Before going off on holiday, we popped down to York to see Sweeney Todd, the new Tim Burton version of the Sondheim musical. It contains, as you might expect from a Tim Burton film, a lovely, dark, damp and grimy version of 19th-century London, albeit one with a rather anachronistic Tower Bridge opening near the start.*
I’m not normally a fan of musicals, but I rather liked this one, despite feeling slightly ill by the end at the amount of blood spurting around in best grand guignol style.** I loved Sacha Baron Cohen’s performance as a barber-showman with prominant genitalia, and I even guessed the ending twist (although not the direction it would be coming from). He’s a very good mechanic, too, Sweeney Todd, knocking up a mechanical barber’s chair overnight; I never did work out where he got all his pinions from. And as Mrs Lovett explained how all the blood and waste was poured down into the sewer, it occurred to me that back then nobody would have noticed anyway. Back then the sewer was the River Fleet, which daily ran red with blood and offal from Smithfield Market upstream.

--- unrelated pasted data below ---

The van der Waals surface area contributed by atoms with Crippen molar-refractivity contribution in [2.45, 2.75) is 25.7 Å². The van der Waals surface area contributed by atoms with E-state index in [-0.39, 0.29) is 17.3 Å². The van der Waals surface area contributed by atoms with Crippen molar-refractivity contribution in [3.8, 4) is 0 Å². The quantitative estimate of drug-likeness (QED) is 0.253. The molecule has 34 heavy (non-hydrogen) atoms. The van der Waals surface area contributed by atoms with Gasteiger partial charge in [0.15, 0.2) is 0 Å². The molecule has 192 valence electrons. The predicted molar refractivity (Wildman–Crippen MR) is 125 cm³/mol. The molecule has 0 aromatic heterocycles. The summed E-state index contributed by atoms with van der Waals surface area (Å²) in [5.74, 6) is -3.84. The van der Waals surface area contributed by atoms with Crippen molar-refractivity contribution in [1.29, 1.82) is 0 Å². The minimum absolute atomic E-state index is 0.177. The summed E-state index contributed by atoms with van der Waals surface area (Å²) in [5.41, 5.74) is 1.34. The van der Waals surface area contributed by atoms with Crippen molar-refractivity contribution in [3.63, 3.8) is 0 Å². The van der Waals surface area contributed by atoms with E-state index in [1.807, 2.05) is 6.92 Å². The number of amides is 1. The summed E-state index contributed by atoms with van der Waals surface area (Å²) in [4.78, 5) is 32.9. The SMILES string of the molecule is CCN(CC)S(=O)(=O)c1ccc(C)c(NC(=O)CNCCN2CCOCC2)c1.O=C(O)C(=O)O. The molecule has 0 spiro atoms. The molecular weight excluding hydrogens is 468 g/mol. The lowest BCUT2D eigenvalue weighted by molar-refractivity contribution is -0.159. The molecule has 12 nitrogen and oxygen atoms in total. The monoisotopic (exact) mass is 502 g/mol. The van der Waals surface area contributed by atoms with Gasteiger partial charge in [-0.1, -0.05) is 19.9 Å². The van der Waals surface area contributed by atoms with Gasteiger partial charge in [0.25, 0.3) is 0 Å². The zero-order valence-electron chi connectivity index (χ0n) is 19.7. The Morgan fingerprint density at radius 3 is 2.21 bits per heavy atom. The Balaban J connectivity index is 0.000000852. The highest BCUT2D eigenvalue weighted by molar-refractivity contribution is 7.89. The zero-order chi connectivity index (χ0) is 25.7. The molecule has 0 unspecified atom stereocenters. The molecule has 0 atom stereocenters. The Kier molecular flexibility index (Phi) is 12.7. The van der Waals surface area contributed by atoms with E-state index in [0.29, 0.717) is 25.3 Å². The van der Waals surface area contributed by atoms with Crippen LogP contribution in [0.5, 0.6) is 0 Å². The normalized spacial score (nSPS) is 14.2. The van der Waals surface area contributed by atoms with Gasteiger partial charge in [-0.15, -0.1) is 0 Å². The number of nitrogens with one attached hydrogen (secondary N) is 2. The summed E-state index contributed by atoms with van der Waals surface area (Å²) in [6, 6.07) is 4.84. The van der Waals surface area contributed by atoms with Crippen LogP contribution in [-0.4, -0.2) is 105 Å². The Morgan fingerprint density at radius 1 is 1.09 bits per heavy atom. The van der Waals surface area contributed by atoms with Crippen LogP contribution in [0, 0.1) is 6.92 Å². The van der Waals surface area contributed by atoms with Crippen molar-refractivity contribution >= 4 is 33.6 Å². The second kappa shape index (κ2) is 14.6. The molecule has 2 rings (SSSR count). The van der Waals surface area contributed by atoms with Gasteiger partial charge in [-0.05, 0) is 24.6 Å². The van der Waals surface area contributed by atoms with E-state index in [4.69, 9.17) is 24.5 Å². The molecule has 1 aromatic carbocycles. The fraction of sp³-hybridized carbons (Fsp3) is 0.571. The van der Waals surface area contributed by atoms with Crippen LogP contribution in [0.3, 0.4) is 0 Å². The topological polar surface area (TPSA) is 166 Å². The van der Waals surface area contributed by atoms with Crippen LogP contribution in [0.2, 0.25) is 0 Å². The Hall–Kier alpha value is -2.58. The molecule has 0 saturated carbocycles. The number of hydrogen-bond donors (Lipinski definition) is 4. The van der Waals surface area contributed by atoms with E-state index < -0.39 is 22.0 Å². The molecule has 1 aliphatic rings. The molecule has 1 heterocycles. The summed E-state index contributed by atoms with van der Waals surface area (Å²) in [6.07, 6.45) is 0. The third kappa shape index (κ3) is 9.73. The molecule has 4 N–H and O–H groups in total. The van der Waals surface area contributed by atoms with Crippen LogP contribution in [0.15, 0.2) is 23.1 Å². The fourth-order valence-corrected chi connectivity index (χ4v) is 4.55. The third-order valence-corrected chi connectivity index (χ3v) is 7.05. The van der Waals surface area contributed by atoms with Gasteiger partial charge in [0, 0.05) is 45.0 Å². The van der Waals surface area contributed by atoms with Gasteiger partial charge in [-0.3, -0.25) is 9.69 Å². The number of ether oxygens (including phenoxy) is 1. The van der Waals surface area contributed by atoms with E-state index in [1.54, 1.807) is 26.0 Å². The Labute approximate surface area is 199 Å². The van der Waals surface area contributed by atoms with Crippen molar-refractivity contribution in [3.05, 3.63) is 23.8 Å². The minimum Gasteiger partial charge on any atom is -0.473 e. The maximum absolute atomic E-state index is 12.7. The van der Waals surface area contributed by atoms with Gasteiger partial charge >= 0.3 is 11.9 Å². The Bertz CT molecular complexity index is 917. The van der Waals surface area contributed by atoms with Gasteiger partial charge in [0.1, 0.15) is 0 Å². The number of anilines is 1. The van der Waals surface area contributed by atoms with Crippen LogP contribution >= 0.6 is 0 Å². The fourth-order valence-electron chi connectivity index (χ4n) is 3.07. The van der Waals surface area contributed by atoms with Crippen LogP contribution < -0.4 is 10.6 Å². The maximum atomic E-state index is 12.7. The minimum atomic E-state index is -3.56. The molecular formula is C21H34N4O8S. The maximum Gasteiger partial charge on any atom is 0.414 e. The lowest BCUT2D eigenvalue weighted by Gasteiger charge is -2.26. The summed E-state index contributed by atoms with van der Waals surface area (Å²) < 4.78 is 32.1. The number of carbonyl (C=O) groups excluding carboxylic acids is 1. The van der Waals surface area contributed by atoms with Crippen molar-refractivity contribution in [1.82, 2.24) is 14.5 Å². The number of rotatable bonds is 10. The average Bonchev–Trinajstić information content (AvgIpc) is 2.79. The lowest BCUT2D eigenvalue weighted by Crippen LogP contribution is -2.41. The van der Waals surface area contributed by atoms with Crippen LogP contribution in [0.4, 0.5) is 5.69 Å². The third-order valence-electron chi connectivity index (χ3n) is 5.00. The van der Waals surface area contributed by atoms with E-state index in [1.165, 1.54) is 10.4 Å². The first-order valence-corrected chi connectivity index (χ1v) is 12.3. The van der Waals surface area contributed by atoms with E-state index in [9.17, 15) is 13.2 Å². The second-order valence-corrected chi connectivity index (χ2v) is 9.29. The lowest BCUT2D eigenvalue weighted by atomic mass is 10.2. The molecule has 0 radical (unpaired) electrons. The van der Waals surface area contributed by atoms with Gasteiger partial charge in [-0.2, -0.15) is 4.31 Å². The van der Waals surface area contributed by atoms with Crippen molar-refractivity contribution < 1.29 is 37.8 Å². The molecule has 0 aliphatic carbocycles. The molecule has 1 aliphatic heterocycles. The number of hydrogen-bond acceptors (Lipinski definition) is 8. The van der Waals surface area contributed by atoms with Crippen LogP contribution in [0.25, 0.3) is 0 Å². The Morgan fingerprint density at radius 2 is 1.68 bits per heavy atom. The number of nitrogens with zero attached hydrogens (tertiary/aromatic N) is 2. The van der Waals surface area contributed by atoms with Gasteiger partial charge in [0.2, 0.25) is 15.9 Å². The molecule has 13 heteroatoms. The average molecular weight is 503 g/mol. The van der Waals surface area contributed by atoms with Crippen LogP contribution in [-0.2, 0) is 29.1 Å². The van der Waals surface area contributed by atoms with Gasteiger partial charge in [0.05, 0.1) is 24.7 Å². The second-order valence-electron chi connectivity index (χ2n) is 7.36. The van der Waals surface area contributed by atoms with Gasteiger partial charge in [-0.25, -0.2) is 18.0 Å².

Above all, though, the film reminded me of one of my favourite books, Alasdair Gray’s Lanark. On a superficial level: the almost constantly dark and smoky London of the film reminded me of Lanark‘s fictional and Hadean city of Unthank, with its constantly dark skies. Moreover, though, it was the film’s sense of alienation, between rich and poor, between ruler and oppressed, which made me think of the book.*** Todd’s alienation and disconnection from the London population, caused by his unjust transportation to Australia, lead directly to his sociopathy and psychopathy. It echoes the defining line that isn’t actually in Lanark**** but which sums up much the themes of that novel: “Man is the pie that bakes and eats itself, and the recipe is separation.”
* it wasn’t built until about 90 years after Todd was supposedly around, in most of the versions of the story which give him a date.
** “It looked more like paint,” said Mystery Filmgoer afterwards, laughing. “It was too brightly coloured, more like the blood you get from superficial cuts – arterial blood is darker.”
*** Some of the lyrics also echo George Orwell’s famous quote about “a boot stamping on a human face forever”.
**** The line never appears whole and complete as I’ve quoted it here, but fragments of it are repeated many times through the book.